VOL. 8 | NO. 48 | Saturday, November 21, 2015
Painful thought: Will the Titans ever be good again?
By Terry McCormick
As the Tennessee Titans head down the backstretch of another unproductive season, it might be time to ponder a scary question: Will the Titans ever be good again?
Titans field goal kicker Gary Anderson is congratulated by Derrick Mason, center, and Drew Bennett after scoring the winning field goal in the Titans last playoff win, Jan. 3, 2004 against Baltimore.
(AP Photo/Gail Burton)
How much longer will they be an NFL’s bottom feeder, swimming the same muddy waters as the Raiders, Browns, Lions and Jaguars?
Sunday’s 27-10 loss to the Carolina Panthers certainly showed the Titans have a ways to go before they can go toe-to-toe with top teams for four quarters.
Tennessee hung in for about two-and-a-half quarters, but then quietly folded its tent as the Panthers pulled away.
And if you think that game was a measuring stick to see how the Titans stack up against the league’s elite, just wait until Dec. 20 when they visit Tom Brady and the undefeated Patriots.
Before that, there is a stretch, beginning Thursday night in Jacksonville, in which the Titans see how they match up against their own kind. They get Oakland (4-5) and Jacksonville (3-6) at home on Nov. 29 and Dec. 6, then travel to New York to play the Jets (5-4) before New England.
They then close the season at home against the Texans (4-5) and at Indianapolis (4-5).
But back to the topic at hand regarding the Titans and their current run of failure.
It occurred to me the other day that my son, who turns 12 in February, has never seen a Titans postseason win in his life. The Titans last won a playoff game after the 2003 season. He was born in February 2004 and doesn’t remember their last postseason game, which came at the end of the 2008 season.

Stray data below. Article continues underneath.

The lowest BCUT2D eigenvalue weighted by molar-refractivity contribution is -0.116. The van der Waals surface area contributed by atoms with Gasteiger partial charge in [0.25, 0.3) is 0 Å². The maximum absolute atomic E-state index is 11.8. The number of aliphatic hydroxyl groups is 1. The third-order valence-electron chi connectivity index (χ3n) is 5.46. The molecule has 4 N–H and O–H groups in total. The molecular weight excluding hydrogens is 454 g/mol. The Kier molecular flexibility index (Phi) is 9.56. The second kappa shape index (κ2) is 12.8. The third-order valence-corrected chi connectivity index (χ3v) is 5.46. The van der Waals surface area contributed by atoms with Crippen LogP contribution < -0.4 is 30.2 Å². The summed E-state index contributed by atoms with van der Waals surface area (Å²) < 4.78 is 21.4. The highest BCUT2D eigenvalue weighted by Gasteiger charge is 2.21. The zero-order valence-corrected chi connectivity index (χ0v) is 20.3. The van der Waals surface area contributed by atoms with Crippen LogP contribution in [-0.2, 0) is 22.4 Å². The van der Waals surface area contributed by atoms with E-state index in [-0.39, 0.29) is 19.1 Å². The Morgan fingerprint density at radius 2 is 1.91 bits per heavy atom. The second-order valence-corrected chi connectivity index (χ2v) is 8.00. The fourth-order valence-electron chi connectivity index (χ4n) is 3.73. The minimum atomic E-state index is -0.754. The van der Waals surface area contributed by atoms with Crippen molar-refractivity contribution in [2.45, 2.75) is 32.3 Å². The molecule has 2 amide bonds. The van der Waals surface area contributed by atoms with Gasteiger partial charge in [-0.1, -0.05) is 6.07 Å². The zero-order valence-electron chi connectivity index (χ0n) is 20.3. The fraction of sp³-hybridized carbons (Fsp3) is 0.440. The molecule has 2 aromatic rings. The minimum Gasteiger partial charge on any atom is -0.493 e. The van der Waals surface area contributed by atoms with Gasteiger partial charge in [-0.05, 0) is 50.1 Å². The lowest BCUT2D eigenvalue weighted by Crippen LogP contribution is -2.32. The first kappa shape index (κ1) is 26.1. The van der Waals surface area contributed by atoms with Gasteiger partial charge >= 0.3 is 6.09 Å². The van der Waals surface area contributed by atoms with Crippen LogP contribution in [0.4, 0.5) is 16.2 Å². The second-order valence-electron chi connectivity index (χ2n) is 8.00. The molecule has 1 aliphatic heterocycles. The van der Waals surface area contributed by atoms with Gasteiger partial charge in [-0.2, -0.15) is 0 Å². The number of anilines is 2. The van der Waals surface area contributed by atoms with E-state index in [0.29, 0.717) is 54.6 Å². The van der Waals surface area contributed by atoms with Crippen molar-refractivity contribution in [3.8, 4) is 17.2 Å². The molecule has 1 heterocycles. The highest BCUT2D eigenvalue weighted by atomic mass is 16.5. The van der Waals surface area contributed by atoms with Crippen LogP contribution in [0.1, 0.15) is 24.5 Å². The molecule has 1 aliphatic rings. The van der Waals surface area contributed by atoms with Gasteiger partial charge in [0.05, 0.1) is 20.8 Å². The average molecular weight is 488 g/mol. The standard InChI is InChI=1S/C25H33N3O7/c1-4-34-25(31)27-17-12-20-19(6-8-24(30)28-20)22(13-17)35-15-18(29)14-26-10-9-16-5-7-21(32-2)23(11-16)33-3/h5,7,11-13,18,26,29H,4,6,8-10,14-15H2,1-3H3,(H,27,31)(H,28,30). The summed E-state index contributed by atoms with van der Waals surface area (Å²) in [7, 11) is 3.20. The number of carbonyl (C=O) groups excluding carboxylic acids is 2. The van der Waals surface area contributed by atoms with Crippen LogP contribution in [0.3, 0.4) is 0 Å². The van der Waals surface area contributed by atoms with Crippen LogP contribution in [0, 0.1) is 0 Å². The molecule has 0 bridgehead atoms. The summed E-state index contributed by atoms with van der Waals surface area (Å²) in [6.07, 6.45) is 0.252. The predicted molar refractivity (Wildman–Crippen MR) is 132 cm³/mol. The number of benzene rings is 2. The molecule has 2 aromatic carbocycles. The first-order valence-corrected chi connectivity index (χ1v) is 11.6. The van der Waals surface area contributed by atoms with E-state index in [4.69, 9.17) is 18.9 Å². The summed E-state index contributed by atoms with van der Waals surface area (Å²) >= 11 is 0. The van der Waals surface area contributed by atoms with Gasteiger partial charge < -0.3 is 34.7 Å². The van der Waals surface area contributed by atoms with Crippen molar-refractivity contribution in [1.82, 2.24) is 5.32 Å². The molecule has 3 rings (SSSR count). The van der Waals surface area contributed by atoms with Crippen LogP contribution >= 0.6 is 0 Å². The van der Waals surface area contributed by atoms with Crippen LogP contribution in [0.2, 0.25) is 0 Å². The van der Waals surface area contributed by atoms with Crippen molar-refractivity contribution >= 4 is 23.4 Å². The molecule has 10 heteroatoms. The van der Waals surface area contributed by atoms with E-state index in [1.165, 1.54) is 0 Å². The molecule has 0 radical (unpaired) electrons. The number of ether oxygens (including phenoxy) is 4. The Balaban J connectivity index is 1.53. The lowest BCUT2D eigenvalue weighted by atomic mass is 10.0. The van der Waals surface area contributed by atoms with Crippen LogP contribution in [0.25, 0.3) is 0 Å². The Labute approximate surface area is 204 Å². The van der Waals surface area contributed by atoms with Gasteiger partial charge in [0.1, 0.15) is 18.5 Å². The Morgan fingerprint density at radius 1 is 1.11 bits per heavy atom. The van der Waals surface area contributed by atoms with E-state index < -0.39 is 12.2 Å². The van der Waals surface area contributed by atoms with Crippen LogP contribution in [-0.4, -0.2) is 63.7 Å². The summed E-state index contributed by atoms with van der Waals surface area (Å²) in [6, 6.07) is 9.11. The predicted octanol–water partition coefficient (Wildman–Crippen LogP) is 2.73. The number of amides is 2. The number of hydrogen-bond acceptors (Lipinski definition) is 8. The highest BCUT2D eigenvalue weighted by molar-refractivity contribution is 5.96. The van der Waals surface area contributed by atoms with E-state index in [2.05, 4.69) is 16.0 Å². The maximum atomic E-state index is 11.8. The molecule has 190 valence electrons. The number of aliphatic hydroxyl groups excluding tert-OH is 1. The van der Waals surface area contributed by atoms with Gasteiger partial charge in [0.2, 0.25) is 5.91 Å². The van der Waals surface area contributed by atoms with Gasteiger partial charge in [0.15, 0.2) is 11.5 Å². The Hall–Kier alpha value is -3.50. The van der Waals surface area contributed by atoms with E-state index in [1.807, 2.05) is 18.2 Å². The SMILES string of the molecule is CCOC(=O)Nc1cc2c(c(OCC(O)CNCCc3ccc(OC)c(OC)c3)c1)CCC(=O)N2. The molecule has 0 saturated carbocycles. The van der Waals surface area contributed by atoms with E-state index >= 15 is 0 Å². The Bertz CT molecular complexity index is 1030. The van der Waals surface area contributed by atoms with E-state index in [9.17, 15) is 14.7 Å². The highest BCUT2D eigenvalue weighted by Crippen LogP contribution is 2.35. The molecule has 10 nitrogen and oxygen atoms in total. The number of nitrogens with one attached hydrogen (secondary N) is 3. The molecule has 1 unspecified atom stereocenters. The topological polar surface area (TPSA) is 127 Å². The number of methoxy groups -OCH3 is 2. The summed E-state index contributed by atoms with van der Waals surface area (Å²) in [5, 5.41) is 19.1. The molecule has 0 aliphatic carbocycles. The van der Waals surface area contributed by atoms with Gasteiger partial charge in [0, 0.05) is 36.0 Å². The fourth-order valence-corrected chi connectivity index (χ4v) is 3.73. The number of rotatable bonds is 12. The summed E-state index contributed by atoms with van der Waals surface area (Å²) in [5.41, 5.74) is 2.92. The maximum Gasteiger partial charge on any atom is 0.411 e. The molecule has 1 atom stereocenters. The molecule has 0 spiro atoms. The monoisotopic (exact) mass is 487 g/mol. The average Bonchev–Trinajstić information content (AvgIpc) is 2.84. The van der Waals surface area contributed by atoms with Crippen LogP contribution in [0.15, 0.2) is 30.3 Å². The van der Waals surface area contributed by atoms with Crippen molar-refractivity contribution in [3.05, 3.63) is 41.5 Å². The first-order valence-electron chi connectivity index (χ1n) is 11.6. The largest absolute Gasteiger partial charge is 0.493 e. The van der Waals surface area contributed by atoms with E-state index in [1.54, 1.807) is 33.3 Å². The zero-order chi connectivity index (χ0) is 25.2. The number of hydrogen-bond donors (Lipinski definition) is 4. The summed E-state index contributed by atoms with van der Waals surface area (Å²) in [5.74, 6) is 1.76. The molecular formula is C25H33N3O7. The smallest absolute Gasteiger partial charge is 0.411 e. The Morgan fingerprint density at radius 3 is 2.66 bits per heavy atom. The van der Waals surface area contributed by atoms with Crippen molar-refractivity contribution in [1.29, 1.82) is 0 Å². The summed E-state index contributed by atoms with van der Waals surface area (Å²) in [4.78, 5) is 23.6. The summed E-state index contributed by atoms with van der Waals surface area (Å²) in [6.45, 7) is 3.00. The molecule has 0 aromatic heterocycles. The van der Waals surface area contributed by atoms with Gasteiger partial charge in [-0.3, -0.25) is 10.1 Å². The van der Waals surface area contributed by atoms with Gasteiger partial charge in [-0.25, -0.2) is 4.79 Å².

Or, to put it in better perspective, it came during the final days of George W. Bush’s presidential administration.
Here’s the point: There is now a whole generation of young fans who have grown up expecting the Titans to lose.
Ten games in a row lost at Nissan Stadium? They’re used to it.
Four wins in the past season and a-half? They’re used to it.
When the Titans – and the Predators, too, for that matter – came here back in the late ’90s, they had different but somewhat similar missions to appeal to their brand new fan bases.
The Titans had the brand name of the NFL, which people in Tennessee were familiar with, but had to overcome local fans’ long-time allegiances to the Cowboys, Steelers or whoever they had picked out as their childhood favorite.
Winning during the early years helped them clear that obstacle.
The Predators, on the other hand, had to educate people about hockey. Fans knew there would be growing pains, and the expansion team lost games for several years.
Now, years later, the roles have reversed in Nashville. The Preds’ bandwagon is full and the team is a bona fide contender, having built a fan base from scratch.
The Titans, now years removed from contention, are still wondering how things went so wrong.
There are any number of reasons for the Titans’ failures. Some blame coaching, some blame the front office, the players or ownership. In truth, they all have certain levels of culpability.